Method three: Stanislavskian analysis. This method involves the reconstruction of the interests of the player based on prototyping a representative of your target audience. More details about this so-called “interaction design” can be read in the book “The Inmates Are Running the Asylum” by Alan Cooper. The essence of this method is as follows: you recreate the image of your target user in vivid detail, considering their favorite TV shows, clothing brands, the nature of their relationships with people and other facts. Any target audience can usually be reduced to two or three prototypical avatars. Then you start looking at the product with through eyes of these people and try to figure out what they would like or dislike in the selected setting.

Using this method in the development of Soldiers Inc., we were able to narrow down the modern warfare setting to a specific topic – war between private military corporations (PMCs).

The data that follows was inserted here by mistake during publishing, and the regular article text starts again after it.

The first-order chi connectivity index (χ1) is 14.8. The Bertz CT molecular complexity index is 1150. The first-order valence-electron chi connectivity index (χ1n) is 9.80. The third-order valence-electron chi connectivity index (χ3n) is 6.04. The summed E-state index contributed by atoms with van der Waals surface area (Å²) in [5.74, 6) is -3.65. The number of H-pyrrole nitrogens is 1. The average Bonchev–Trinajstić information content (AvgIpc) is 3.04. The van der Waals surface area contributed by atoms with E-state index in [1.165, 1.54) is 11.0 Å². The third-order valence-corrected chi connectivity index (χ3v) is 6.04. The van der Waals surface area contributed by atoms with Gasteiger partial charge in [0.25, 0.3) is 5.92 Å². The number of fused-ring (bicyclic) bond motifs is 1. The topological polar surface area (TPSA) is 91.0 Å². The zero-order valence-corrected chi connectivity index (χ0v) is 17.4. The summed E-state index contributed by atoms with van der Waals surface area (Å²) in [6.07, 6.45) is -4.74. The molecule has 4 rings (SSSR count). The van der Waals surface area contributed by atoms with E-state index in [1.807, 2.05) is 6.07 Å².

Working with genre

In fact, working with the genre is largely equivalent to working with the gameplay. Its framework, platform capabilities and project deadlines determine the game image in the eyes of users.
You need to create a clear and robust mathematical model of the game and relentlessly pare the game to fit that concept at all stages of its development. The greatest strength—and at the same time, a challenge—of MMO games is their continuous development. On the one hand, you can constantly tweak your game towards perfection after its release. On the other hand, your competitors have already been on the market for some time and have been providing players with more features. The more features you give to your players from the start and the better you polish the project, the more likely it is that your game does not become another nameless tombstone in the cemetery of “WoW-killers” and “The next Angry Birds.”

As Soldiers Inc. is a social game, it was clear that from the very beginning we had to add as many opportunities for interaction between players as possible. We started the project with a solid set of social features: Combines and a system for their development, global events, wars for territories, gifts for friends and complex diplomacy. The list was rigorous, and somehow we managed to hit all our checkmarks without making concessions in our release timetable or our employees’ mental health…much.

All this gives powerful impetus for the creation of a game community that will exist along with the project for many years.

Working with setting